is a Professor of Nanoengineering at the University of California, San Diego specializing in biosensors, nanosensors, nanomachines and electrochemistry. He studied chemistry at the Technicon – Israel Institute of Technology in Haifa and received his BSc degree in 1972 and an MSc degree in 1974. After completing his D.Sc. at the Technion in 1978, he served as a postdoctoral research associate at the University of Wisconsin, Madison. In 1980, he joined the Department of Chemistry and Biochemistry at New Mexico State University, where he became a Regents Professor and holder of the Manasse Chair. His research group has built the fastest nanomotors to date. Wang founded the journal Electroanalysis (Wiley-VCH) in 1988 and has been editor-in-chief ever since. In 2004-2008, he served as the Director of the Center for Bioelectronics and Biosensors at the newly established Biodesign Institute and as a Professor of Chemical Engineering and Chemistry at Arizona State University (ASU). Since 2008, Wang has served as Professor of Nanoengineering at the University of California, San Diego.
Young Investigators' Forum
Bernadett KÖTELES - Degrendele
is a Policy Officer at the European Commission DG INFSO (Information Society) in the Task Force Digital Futures. Digital Futures is a participative visioning project aiming to devise 2050’s scenarios and policy options underpinned by the long term advances of Information and Communication Technologies and other key enabling technologies.Bernadett has previously worked as Research Programme Manager at the Emerging Technologies and Infrastructure Directorate, and a Scientific Officer in the New Infrastructure Paradigms and Experimental Facilities Unit.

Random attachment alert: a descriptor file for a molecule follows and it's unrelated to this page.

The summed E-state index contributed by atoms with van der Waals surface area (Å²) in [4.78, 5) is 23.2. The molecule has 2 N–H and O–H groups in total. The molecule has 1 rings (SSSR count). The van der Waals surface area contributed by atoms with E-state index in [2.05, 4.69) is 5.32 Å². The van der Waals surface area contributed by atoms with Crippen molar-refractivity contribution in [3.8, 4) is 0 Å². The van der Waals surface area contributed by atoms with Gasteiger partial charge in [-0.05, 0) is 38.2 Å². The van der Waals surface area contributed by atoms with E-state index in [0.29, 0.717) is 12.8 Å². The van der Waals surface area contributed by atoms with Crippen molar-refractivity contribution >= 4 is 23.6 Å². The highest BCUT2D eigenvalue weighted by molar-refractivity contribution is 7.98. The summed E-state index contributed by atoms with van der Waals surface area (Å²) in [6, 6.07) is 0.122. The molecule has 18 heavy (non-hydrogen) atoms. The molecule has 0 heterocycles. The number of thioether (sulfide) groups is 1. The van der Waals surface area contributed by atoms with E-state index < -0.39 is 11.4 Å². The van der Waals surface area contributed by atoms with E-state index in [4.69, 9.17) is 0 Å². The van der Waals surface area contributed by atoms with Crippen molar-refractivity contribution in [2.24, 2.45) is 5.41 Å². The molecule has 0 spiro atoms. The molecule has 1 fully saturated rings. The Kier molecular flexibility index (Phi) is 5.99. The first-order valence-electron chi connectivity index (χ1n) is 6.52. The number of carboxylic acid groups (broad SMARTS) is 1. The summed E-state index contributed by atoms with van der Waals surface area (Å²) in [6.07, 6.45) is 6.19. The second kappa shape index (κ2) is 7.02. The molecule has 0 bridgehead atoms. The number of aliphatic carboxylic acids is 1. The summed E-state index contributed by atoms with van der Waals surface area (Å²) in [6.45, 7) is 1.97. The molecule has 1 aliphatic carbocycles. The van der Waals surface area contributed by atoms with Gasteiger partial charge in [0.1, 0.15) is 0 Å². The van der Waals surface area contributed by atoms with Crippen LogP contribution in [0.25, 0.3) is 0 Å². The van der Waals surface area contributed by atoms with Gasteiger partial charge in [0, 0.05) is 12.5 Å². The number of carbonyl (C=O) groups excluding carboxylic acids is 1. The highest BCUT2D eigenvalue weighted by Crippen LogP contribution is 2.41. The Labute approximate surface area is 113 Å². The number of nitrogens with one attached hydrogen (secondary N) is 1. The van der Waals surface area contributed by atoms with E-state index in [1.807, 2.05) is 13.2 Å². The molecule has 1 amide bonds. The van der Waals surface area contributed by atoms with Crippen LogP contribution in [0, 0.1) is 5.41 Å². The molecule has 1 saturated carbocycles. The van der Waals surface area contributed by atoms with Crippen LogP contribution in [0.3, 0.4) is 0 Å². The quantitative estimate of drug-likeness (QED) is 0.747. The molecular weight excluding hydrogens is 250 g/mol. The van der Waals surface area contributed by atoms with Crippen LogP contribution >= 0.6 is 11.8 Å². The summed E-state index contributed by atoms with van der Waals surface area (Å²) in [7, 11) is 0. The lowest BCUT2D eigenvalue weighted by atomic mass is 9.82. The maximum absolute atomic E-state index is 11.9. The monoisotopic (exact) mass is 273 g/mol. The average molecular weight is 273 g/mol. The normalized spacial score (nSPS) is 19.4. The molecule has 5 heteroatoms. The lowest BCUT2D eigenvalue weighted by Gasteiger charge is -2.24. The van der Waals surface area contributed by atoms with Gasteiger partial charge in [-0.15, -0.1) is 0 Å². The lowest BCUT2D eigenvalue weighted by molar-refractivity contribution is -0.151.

Her expertise is mainly focused on Strategic Planning, Public Policy, Knowledge management, Organisation development, Innovation in public sector with a use of new technologies in cross-border services and she has spent 8 years in national central government of Hungary as Senior manager and adviser. Her academic background covers scientific research, teaching at universities and she has published books and articles on e/mobile Government, Knowledge management, Public-private partnerships, and innovation. Bernadett has a degree in Public Policy and Governance, Economics, International relations and Wellness management; currently she is attending a Doctorate School of Political Science.
Timothy Bonnici is a physician specialising in both Acute Medicine and Intensive Care. Over the last 10 years he has worked in a broad variety of hospitals, from isolated field posts in Papua New Guinea to busy tertiary referral hospitals in Oxford and London. He has also been a Council Member for the Society for Acute Medicine, the organisation concerned with the development and regulation of this exciting new hospital speciality in the UK. These experiences have given him a broad perspective on the challenges of delivering quality healthcare at a variety of levels. Tim is currently on sabbatical, working full-time as a Clinical Research Fellow at the Institute of Biomedical Engineering in Oxford. His research interests include telemonitoring of inpatients, multimodal monitoring on the Intensive Care Unit, and Clinical Decision Support.